Increasing inland and coastal shipping is part of the solution for climate change.
Vessels are on average 7 times more fuel-efficient than trucks and 1.14 times more fuel-efficient than trains. Rail and truck would emit 19% and 533% respectively more greenhouse gas emissions per cargo tonne/kilometre if these modes carried the same cargo the same distance as the Great Lakes-St. Lawrence Seaway fleet.
Distance in kilometres one metric ton of cargo travels on 1 litre of fuel.
Ships are able to carry vast amounts of cargo in a single trip. Due to this carrying capacity, ships reduce road congestion and highway maintenance costs. It would take 7.1 million truck trips to carry the same amount of cargo that the Great Lakes-Seaway fleet does each year. That would increase existing truck traffic in the range of 35% to 100%, depending on the highway network. If Great Lakes-Seaway marine cargo shifted to trucks, it would lead to $4.6 billion in highway maintenance costs over 60 years.
In the past 10 years, more than $4 billion has been spent to refurbish and build new domestic and ocean-going vessels for the region that have the latest engine technology and hull designs to increase fuel efficiency and decrease air emissions; double hulls to prevent spills in the event of an accident, and state-of-the-art cargo handling systems to minimize dust and cargo residue. Find out more >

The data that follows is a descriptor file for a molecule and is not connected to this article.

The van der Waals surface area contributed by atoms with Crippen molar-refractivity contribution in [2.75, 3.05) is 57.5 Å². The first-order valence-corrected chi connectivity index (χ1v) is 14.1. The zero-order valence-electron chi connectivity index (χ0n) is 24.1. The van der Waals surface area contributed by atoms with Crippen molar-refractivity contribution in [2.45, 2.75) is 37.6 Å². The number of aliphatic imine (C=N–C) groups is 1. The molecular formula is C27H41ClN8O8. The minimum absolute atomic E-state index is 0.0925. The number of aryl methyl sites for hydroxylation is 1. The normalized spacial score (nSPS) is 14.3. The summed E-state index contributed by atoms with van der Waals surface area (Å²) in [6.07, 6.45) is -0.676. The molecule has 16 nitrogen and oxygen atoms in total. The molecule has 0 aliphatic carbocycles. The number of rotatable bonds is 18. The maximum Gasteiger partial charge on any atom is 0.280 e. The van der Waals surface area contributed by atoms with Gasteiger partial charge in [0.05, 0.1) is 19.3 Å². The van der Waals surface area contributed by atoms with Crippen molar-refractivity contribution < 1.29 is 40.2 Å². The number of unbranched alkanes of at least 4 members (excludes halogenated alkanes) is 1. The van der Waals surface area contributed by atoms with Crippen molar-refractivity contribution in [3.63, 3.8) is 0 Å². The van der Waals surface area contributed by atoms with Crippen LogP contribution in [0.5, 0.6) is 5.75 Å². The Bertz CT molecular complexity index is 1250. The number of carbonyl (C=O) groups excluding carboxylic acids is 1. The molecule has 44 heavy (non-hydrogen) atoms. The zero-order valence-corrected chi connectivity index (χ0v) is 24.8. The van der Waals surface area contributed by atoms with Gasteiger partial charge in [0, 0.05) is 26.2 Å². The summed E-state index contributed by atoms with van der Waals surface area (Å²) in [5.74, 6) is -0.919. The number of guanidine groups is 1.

Advancing Green Shipping
Marine shipping goes beyond its regulatory obligations to voluntarily improve all aspects of its footprint through the Green Marine environmental certification program. Ports, terminals, shipowners, Seaway corporations and shipyards undertake concrete and measurable actions to address 12 key environmental issues ranging from air emissions, waste management and ballast water to mammal protection and noise pollution. To receive their certification, participants must benchmark their annual environmental performance through the program’s exhaustive self-evaluation guides, have their results verified by an accredited external verifier and agree to publication of their individual results. Find out more >
Tough Protections Against Invasive Species
The marine industry is committed to reducing, and eventually eliminating, the role it plays in the movement of aquatic nuisance species. Today, the Great Lakes – St. Lawrence Seaway System has the most stringent ballast water management and inspection regulations in the world. Since the latest measures were introduced in 2006, no new aquatic nuisance species have been discovered in the Great Lakes due to shipping. International regulations now require the installation of ballast water treatment technology aboard all ocean-going vessels. Find out more >